LFF 2015: ‘Rattle the Cage’ is a tightly wound thriller that almost falls apart in its final moments

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rattlecAGE POSTERRattle the Cage
Written by: Majid Alansari, Nidal Morra and Rami Yasin
Directed by: Majid Al Ansari
United Arab Emirates, 2015

One often wonders what they would be capable of if their life depended on it. Would you take charge, delegate responsibility but do your part, or would you completely break down and cower in the corner? Would you be able to think clearly enough to find a solution to the problem or would your emotions be too overpowering? These are questions that ran through the mind when watching the superbly paced and tense thriller Rattle the Cage. Set entirely in the jail of a local sheriff’s station, the film capitalises on the claustrophobic location to ratchet up the tension almost to a boiling point. There is almost something scientific about the way every character’s action has an equal and opposite reaction as director and co-writer Majid Al Ansari expertly set up and pay off every little element and plot device to brilliant effect.

Talal (Saleh Bakri) has been arrested for fighting another man. He has been interned at the sheriff’s office awaiting arraignment. His life is already on the downturn, having recently been divorced from his wife Wafa (Ahd Kamel) and his recent battle with alcoholism. It’s safe to say, he has reached rock bottom. Things go from bad to worse when deputy sheriff Dhaban (Ali Suliman) enters the equation and it quickly becomes clear he is a criminal posing as a police officer in order to achieve a mysterious goal. He covertly takes over the station while he waits for the next phase of his plan to take effect and so begins a power play between the two men, one whom is locked in a cell and the other who has the keys.


Rattle the Cage is one of the most tightly wound and assured debut features in quite some time. From the opening moments where the camera tracks up, down, and around the sheriff’s station (ala David Fincher’s Panic Room) the film immediately sets the tone; that the audience is in for a ride. Majid Al Ansari apparently learned filmmaking by working on sets and watching other filmmakers work and it shows here. There is a demonstrable knowledge of the way the camera works and the limitations of space in that single location that feels like the work of a veteran filmmaker. The script too is tight as a drum and sets up the action with humour and logic. Every plot device pays off in multiple ways; a sheet knotted together and given to Talal to hang himself he instead uses to hook a portable telephone sitting on a nearby desk just out of reach, and a shirt Dhaban drenches in alcohol to discredit Talal becomes fuel to set off a smoke detector after Talal is able to get his hands on a box of matches (the matches too become integral to the film’s climax). These are just a couple of examples of how well put together and thought out this thriller is.

However, there is one plot device that is introduced in the final scene that almost derails the entire enterprise. In an attempt to really up the stakes, the filmmakers make a decision to introduce a character that will make Talal’s final confrontation much more difficult. It is perfectly understandable why they decide to take the film in this direction but while all the other set pieces have made perfect sense within the context of the film, this character’s appearance at this point in the film is a little more inexplicable and feels more like desperation on behalf of the filmmakers to do something unexpected. Perhaps due to the pace of the film, Ansari is still able to pull out of this disappointing plot development and finish off the film with gusto, so while the film does lose some of its momentum it isn’t enough to completely ruin the overall experience.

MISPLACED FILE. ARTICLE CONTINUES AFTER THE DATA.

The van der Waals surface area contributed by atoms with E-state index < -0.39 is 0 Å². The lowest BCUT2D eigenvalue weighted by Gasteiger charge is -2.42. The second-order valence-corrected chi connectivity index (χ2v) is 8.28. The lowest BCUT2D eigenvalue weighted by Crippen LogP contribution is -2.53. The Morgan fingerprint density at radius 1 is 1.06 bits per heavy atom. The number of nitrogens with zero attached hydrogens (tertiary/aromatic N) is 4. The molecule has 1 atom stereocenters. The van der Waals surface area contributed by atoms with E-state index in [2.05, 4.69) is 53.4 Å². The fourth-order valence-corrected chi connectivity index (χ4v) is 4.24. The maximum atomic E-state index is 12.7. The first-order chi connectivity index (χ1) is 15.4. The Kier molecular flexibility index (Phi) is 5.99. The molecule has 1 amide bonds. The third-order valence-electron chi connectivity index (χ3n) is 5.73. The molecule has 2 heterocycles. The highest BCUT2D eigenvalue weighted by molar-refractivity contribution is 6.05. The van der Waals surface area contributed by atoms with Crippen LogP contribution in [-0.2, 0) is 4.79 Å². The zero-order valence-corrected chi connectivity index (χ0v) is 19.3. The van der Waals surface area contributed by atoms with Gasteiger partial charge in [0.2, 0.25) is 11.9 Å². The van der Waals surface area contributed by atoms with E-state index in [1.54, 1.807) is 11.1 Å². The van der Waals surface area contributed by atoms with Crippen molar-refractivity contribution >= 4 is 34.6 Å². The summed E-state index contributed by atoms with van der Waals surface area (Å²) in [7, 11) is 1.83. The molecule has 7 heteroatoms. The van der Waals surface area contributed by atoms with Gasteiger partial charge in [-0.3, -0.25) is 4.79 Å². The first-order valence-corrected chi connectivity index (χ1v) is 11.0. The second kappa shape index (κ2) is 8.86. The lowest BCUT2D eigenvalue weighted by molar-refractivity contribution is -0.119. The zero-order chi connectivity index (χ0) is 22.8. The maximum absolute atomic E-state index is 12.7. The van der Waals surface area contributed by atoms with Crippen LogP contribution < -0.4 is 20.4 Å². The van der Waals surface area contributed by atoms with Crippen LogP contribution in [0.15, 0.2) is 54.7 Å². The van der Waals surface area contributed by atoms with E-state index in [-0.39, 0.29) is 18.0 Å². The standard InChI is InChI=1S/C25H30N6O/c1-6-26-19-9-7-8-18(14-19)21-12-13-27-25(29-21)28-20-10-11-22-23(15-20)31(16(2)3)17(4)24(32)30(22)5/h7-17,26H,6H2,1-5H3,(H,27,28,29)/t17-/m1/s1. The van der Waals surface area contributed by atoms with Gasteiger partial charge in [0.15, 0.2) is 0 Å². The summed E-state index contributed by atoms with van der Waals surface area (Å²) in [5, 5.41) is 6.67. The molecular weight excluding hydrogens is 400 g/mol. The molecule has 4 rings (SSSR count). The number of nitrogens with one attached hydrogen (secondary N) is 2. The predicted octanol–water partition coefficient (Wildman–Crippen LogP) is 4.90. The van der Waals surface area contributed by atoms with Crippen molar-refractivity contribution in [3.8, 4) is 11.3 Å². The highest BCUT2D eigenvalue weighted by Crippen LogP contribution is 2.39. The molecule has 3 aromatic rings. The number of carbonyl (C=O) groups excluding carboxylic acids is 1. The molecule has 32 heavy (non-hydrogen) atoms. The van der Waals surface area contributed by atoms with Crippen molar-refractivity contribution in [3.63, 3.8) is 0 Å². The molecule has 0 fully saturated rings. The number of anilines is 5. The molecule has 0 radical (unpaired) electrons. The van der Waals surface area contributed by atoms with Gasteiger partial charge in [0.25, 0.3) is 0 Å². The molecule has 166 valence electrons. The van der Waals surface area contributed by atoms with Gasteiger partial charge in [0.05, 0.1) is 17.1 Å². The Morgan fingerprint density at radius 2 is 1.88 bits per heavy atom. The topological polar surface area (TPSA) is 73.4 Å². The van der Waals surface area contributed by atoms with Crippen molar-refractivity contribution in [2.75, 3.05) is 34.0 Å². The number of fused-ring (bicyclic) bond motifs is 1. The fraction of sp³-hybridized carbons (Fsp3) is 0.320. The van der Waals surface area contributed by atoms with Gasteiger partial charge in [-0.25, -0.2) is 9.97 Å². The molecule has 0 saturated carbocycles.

There is so much to enjoy about this film. The camera movements and the editing are employed perfectly for a thriller. With a lot of shifting point of view shots through the bars of the cell, the power play between the two men is deeply felt, even (and maybe especially) when Talal gets the upper hand, the juxtaposition of the situation to his location electrifies the atmosphere to a palpable state. This is only increased by the performances by the two men. They almost feel like a comedy act at times, with Talal as the earnest straight man and Bakri is great as the reluctant hero who finds himself in this improbable but dangerous situation. But it is Suliman who steals the show. He plays Dhaban almost to the point of cartoonish villainy but doesn’t tip it over the edge. By keeping the character on that edge he becomes wild and unpredictable, with his psychopathy on full display. He has a great screen presence and provides a tangible threat for Talal to overcome.


Despite a slight misstep in the final act Rattle the Cage is a brilliantly tense thriller from a major new talent. Where he has succeeded is in a real commitment to the premise which pays dividends to the tension and the action. His actors also show the same commitment, relishing the chance to play characters in a genre film. What is really impressive is that this is a genre film from the United Arab Emirates, which has a small but expanding cinematic movement and there is still only a handful of Emirati feature films that have been made. This film could possibly help boost the profile of the country’s cinema and maybe like South Korea (whose cinema Ansari has cited as his main inspiration for this film) the Emirates will become known for brilliantly executed genre cinema. Hopefully Rattle the Cage is the first of many.

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